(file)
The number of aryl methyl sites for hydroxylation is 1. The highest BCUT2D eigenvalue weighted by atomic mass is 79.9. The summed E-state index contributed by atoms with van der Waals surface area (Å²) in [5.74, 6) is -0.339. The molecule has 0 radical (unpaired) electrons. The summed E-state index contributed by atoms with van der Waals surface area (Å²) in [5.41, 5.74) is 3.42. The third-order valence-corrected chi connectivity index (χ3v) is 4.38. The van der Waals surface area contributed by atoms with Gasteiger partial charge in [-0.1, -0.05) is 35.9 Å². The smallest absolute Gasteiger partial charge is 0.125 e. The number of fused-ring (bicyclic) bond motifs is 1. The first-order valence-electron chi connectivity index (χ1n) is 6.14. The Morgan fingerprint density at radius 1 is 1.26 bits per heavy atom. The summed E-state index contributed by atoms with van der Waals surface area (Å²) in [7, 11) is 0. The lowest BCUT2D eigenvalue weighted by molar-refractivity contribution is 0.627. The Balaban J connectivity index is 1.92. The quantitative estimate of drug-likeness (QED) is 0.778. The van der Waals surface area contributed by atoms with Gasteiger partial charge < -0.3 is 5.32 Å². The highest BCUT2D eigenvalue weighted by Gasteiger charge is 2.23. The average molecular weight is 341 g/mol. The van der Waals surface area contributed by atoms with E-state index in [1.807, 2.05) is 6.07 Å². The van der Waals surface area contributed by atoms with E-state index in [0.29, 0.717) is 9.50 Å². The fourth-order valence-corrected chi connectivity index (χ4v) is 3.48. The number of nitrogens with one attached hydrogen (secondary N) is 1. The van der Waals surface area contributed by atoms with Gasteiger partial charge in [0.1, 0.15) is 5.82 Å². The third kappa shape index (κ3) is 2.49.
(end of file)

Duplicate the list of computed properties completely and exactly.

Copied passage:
The number of aryl methyl sites for hydroxylation is 1. The highest BCUT2D eigenvalue weighted by atomic mass is 79.9. The summed E-state index contributed by atoms with van der Waals surface area (Å²) in [5.74, 6) is -0.339. The molecule has 0 radical (unpaired) electrons. The summed E-state index contributed by atoms with van der Waals surface area (Å²) in [5.41, 5.74) is 3.42. The third-order valence-corrected chi connectivity index (χ3v) is 4.38. The van der Waals surface area contributed by atoms with Gasteiger partial charge in [-0.1, -0.05) is 35.9 Å². The smallest absolute Gasteiger partial charge is 0.125 e. The number of fused-ring (bicyclic) bond motifs is 1. The first-order valence-electron chi connectivity index (χ1n) is 6.14. The Morgan fingerprint density at radius 1 is 1.26 bits per heavy atom. The summed E-state index contributed by atoms with van der Waals surface area (Å²) in [7, 11) is 0. The lowest BCUT2D eigenvalue weighted by molar-refractivity contribution is 0.627. The Balaban J connectivity index is 1.92. The quantitative estimate of drug-likeness (QED) is 0.778. The van der Waals surface area contributed by atoms with Gasteiger partial charge < -0.3 is 5.32 Å². The highest BCUT2D eigenvalue weighted by Gasteiger charge is 2.23. The average molecular weight is 341 g/mol. The van der Waals surface area contributed by atoms with E-state index in [1.807, 2.05) is 6.07 Å². The van der Waals surface area contributed by atoms with E-state index in [0.29, 0.717) is 9.50 Å². The fourth-order valence-corrected chi connectivity index (χ4v) is 3.48. The number of nitrogens with one attached hydrogen (secondary N) is 1. The van der Waals surface area contributed by atoms with Gasteiger partial charge in [0.1, 0.15) is 5.82 Å². The third kappa shape index (κ3) is 2.49.